* * * CREATURE-PROOFING YOUR HOME OR COTTAGE * * *
It was about 1:30am on the Maddawa plains during MILCON 85, our annual combat exercise. My regiment was deployed into the field and we’d dug into our respective defensive positions for the night. I’d joined the Armored Corps so I wouldn’t have to dig holes but it appears that the brochure was lacking in depth, namely 48″ of dirt to be specific.
I pulled the midnight watch for OP duties (Observation Post) and me and buddy warily trudged about 300 meters forward of our hide location and tapped out the team preceding us. Now, you have to realize that the mind is constantly in motion, easily bored, and looking for opportunity even when you’re nothing more than a walking corpse. You might be wandering the land of your nods but that old brain of yours is alert and taking everything in – sounds, smells, sights. And, when it doesn’t have a clear picture it begins putting one together for you. At night, you see things – and hear things. Things that aren’t really there. And, that’s why they usually put a senior, more experienced member of the Troop out with the newbs. But, not tonight. Tonight, the senior, more experienced members of the troop were sleeping – hey, the enemy were a day or two away, right? Just send the newbs out on their own. It’ll be fine. JUST DON’T GET CAUGHT SLEEPING. Now, it’s been twenty years so the details of the evening are kind of sketchy, but I’m pretty sure my fox-hole buddy, that night, was the same guy that I got busted for stealing a truck with (but, that’s another story). He was a weapons tech and was a combat clerk – yeah, 7.62mm typewriter and everything (later I hand in my typewriter and convert to a 76mm gun but, again, that’s another story).
So, we’d finished our shift and I offered to run back and wake the next team. That’s when crap hit the fan and I ran into 400 pounds of stink – I’ll never forget that. I smelled it. I heard it. Then, it ran in front of me. So, I shot it – with my 9mm Sterling SMG. I emptied 30 blank rounds into the air and in the muzzle flash saw teeth, eyes, and fear – and that was just my reflection in the eyes of the bear. Well, that ignited shouts of “Ambush, ambush, ambush… we’re under attack” and soon the whole camp was alive with the sounds of gunfire and para-flares going off. The flares lit up the bush in a weird red glow and three bears ran amongst 60 or so men running amongst three bears.
I’d run for the 2 ton supply truck thinking I could climb up and out of harms way. But, when I got there the Sergeant Major had locked it up tight and no one was getting in – seems he’d been sleeping in the back of the truck and woke up to a bear trying to get to the food supplies.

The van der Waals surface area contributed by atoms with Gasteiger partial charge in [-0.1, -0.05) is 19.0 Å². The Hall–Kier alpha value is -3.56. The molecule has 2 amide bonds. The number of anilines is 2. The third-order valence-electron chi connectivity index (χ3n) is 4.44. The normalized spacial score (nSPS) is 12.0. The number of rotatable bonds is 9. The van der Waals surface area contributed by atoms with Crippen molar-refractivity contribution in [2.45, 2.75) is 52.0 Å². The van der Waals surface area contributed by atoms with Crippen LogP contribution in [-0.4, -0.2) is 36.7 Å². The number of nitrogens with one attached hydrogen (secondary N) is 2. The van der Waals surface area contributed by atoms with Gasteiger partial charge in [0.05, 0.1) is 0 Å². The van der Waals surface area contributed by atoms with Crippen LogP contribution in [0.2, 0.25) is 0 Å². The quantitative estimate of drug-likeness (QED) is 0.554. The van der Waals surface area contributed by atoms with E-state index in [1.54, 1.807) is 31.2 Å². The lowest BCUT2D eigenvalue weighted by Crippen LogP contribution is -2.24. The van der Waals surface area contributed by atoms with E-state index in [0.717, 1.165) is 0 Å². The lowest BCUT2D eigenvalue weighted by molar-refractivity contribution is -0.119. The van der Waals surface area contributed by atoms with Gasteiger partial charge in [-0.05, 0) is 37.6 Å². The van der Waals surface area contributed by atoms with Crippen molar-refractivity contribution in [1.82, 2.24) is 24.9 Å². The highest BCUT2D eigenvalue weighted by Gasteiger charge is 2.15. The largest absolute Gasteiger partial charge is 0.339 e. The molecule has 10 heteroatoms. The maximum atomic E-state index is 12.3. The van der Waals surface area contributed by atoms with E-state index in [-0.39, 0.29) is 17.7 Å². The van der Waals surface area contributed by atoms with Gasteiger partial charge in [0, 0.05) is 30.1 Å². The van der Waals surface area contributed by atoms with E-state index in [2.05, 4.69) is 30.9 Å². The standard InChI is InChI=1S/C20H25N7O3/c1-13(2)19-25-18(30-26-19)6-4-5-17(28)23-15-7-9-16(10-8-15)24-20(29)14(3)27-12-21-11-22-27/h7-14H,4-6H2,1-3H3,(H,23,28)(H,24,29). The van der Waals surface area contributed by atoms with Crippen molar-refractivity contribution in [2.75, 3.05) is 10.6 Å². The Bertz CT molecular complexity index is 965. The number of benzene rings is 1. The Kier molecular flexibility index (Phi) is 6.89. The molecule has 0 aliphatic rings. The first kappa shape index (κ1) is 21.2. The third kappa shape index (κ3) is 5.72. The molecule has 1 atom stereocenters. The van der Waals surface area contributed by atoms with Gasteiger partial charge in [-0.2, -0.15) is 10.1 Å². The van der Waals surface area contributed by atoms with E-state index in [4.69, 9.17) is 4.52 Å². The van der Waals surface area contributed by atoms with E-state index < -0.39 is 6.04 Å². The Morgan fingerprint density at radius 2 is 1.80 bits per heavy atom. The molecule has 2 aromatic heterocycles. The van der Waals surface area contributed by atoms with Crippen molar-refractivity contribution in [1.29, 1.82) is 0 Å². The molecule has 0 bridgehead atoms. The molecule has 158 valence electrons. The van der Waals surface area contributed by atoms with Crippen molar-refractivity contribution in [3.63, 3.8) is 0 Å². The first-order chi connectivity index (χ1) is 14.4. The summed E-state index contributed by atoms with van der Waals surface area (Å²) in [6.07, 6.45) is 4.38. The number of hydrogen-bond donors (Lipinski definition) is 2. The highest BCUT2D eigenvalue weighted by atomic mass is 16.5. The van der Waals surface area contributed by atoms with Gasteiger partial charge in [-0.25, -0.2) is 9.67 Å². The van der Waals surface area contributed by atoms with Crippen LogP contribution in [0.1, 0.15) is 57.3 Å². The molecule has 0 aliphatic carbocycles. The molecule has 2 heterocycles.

* * * CREATURE-PROOFING YOUR HOME OR COTTAGE * * *
So, what type of plastics are useful in keeping the wilderness out?
Window glass is about 3/16 to 1/4″ thick. If you were to simply replace it with acrylic you would gain about 30 times the impact strength but it will eventually break under relentless pressure. Polycarbonate would be a better choice being a hundred or so times the strength of acrylic. HOWEVER, there is a rubberizing agent in the material that will mar and scratch when attacked by claws. And, you get a couple of big old bear claws up there in a deep freeze and you could puncture it. Polycarbonate, as a solution, fails more times than not because it was incorrectly installed – someone (or something) literally pushes it out of the frame. Polycarbonate is prone to cracking at the stress points caused when holes are drilled into it – and if the holes were forced, such as by self-tapping screws or nails, then you might as well just leave the window open.
IF YOU DRILL HOLES IN POLYCARBONATE you should debur the hole using a chamfer bit, or at least sand down around the hole to make sure there’s no notches. That’s where things WILL CRACK and then it’s only a matter of time before some pesky rodent yells FOOD FIGHT! and the whole forest drops in for dinner. Where possible, screw in a supporting frame around the installation of the polycarbonate – on 24″ you’d probably want at least 1.5″ (width of your jack stud) of 3/4″ OSB plywood (the lamination process makes it tougher than a strip of natural wood) – meaning if you have a 24 x 24″ window you really want a piece 25.5 x 25.5″.
When the sky falls: I’ve heard of animals falling right through acrylic skylights. Most probably, the home owner used an ammonia based cleaner to wash the acrylic skylight which attacks the integrity of the material at the molecular level. The acrylic is further weakened by a few seasons of snow resting on it and then, when Mr. Raccoon stops by to see what’s for dinner – FWOMP!
Teething Pains: Animals are adept at using all parts of their body to get into where they’re not supposed to. They learn from experience. They know when to shove, when to pry, when to kick, and when to bite. Acrylic and styrene will chip off when gnawed on. Polycarbonate has a rubberizer in it that makes it more resilient to teeth, but eventually it will fail, too. Polyethylenes, such as HDPE and UHMW are probably your best bet for lining a food bin in the barn or in the cottage where you don’t want furry critters eating their way in (ponder the porcupine below) – this is what I’d recommend to a zoo or farm where you have animals with hooves and/or big teeth (goats, sheep) that gnaw and gnaw.
Consider lining the bottom 24″ of an outside wall with HDPE or UHMW
Another concern, especially around remote cottages, is crawly animals frying themselves on exposed transformers and power transfer stations. The Midsun Group have come up with some ingenious solutions using polycarbonate disks: